Carla Bielli

I'm sorry to report that Carla Bielli died on Dec. 21, 2005. This is very sad news. She was a wonderful lady, very colorful and without her enthusiasm and belief that Americans can 'do anything', the world of the Sequoia Falco would not exist.

Alfred Scott

Yes, Carla Bielli died on Dec 21. As you may know she has been sick for  a couple of years and the last time I spoke to her she was going to the hospital for a chemo treatment.

I'm very sorry when Mr. Frati called me to tell the bad news yesterday. I stopped to think that we (all Falco Builders) have to thank her if today we are flying the Falco. The way Mr Frati is... well probably you would have never got the drawings... He was too busy designing new planes plus he would have never believe that individuals could build such a complicated plane.

Carla was always very gentle, and I still remember that when I decided to build the Falco, I asked for a meeting with Ing Frati. She set up the appointment right away, and Mr Frati wrote the letter to the Registro Aeronautico asking them to let me build the plane. That was 18 years ago!

Andrea Tremolada

Truly saddened to hear of Carla's death. We corresponded often, me wearing my 'Pilot' magazine and 'Jane's' hats, but met just the once, at a very wet Paris Air Show when I was due to interview Frati. He'd fled back to Milan with a cold, but Carla was a most gracious and attentive hostess in the General-Avia chalet to this muddy-shoed reporter.

Mike Jerram

This is terrible news. I had wondered about Carla's whereabouts for quite some time, but nobody seemed to know where she had gone. I guess the answer was in Andrea's "chemo treatment" comment. Sad. She was so very full of life.

Jack Amos

Stelio Frati and Carla Bielli at Oshkosh '95

No mention of the Falco is complete without including a note about Carla Bielli, Frati's long-time assistant who talked him into offering plans for the Falco.

Carla Bielli worked for Stelio Frati for about 30 years.


"When Mr. Scott first proposed to Engineer Frati that he should sell copies of the plans, Frati said no no no," Carla Bielli recalled. "I told Frati 'You don't know the Americans. They can do anything.'" Bielli, fortunately, is an Americophile. "You see in small towns when you come to America millions of people living far from cities, taking care of themselves. Nothing is impossible in the United States. People in the United States, if they have to do something, they do it. When they decided they wanted to go to the moon, they went six times. It is so simple."

Stephan Wilkinson
"Forty Years of Falcos"
August/September 1996 Air & Space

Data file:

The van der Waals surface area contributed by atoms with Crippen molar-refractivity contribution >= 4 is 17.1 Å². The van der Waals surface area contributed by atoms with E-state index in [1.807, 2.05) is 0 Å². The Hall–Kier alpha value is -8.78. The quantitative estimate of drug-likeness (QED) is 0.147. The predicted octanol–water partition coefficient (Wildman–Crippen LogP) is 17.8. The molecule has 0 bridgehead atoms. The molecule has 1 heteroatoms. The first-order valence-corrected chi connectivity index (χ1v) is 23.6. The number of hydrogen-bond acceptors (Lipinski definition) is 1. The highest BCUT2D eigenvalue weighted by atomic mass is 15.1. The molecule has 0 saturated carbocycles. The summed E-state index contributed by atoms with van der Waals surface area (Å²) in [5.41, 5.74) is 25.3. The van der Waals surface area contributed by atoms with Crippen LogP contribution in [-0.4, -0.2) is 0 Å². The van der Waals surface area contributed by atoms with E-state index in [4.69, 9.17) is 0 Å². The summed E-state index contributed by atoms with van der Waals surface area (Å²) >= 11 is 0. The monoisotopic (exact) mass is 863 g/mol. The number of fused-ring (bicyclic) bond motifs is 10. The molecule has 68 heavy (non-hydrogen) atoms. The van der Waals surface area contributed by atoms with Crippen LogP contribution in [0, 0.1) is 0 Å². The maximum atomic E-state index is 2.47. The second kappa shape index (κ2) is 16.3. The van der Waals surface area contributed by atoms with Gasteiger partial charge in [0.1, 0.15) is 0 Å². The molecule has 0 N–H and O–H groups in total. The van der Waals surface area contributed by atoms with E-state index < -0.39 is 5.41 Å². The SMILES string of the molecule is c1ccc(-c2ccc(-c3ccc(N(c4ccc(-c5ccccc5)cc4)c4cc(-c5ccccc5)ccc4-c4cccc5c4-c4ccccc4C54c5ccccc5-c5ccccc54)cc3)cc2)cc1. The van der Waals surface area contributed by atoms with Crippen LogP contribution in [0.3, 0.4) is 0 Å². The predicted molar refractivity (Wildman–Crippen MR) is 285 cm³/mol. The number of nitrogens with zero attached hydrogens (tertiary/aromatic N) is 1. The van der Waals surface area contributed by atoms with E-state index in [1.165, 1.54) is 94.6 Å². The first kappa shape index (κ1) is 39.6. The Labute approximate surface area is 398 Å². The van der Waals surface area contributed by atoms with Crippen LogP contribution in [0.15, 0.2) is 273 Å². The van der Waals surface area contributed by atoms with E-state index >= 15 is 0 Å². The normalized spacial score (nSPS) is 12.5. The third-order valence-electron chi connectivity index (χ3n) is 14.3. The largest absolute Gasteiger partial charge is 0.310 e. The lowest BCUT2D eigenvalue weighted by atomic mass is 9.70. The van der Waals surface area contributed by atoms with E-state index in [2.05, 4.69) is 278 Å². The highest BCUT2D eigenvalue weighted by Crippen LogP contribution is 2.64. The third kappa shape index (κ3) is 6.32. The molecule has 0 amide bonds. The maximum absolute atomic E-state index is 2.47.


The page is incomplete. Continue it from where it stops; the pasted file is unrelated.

I work with Engineer Frati for 25 years, and we build in this time 10 prototypes. But honestly speaking, I never saw that somebody could build this beautiful Falco alone. We were 20 persons in the shop. Somebody ordered materials, some other did drawings, Engineer Frati did designs... I know there is something special, honestly, about you people. Now I see how to build aircraft.

Carla Bielli
Oshkosh 1995


Carla and Bob Bready arrive at Oshkosh in Bob's Falco.


Without Carla Bielli around, Mr. Frati sometimes seemed almost lost, like a little boy, and his English was noticeably better when Carla was around. Carla came to work for Mr. Frati when she was 19 and has been with him for 25 years. She is a glamorous lady with unending enthusiasm for Frati's designs, and she tell tales on him with a tinge of tragedy in her Milanese accent. Like when they were proof-loading the Falco wing during certification and how the Italian government inspector with a warped sense of humor snapped a stick of wood behind Frati. "Engineer Frati, he jumped like this." Or how when the Falco first flew, it had a reputation as a hot ship, so to prove that anyone could fly in the plane, Stelio Frati took lessons in the Falco and learned to fly in the plane he had already designed. On one of his first landings, however, he hit the runway with an 8g impact, and the student pilot Frati had to inspect the airplane before it could be flown again.

Carla loves America and all things American. She takes her vacations traveling in the U.S, and she is proud of her role in the Falco. Years ago, when I wrote Mr. Frati and suggested we sell plans for the Falco to homebuilders, Frati thought it was impossible, that only a factory could build the Falco. "When Meester Scott first proposed to Engineer Frati that he should sell copies of the plans, Frati said no no no. I told Frati, you don't know the Americans. They can do anything."

Alfred Scott
From "Stelio Frati, Out in the Open"
Falco Builder Letter, September 1995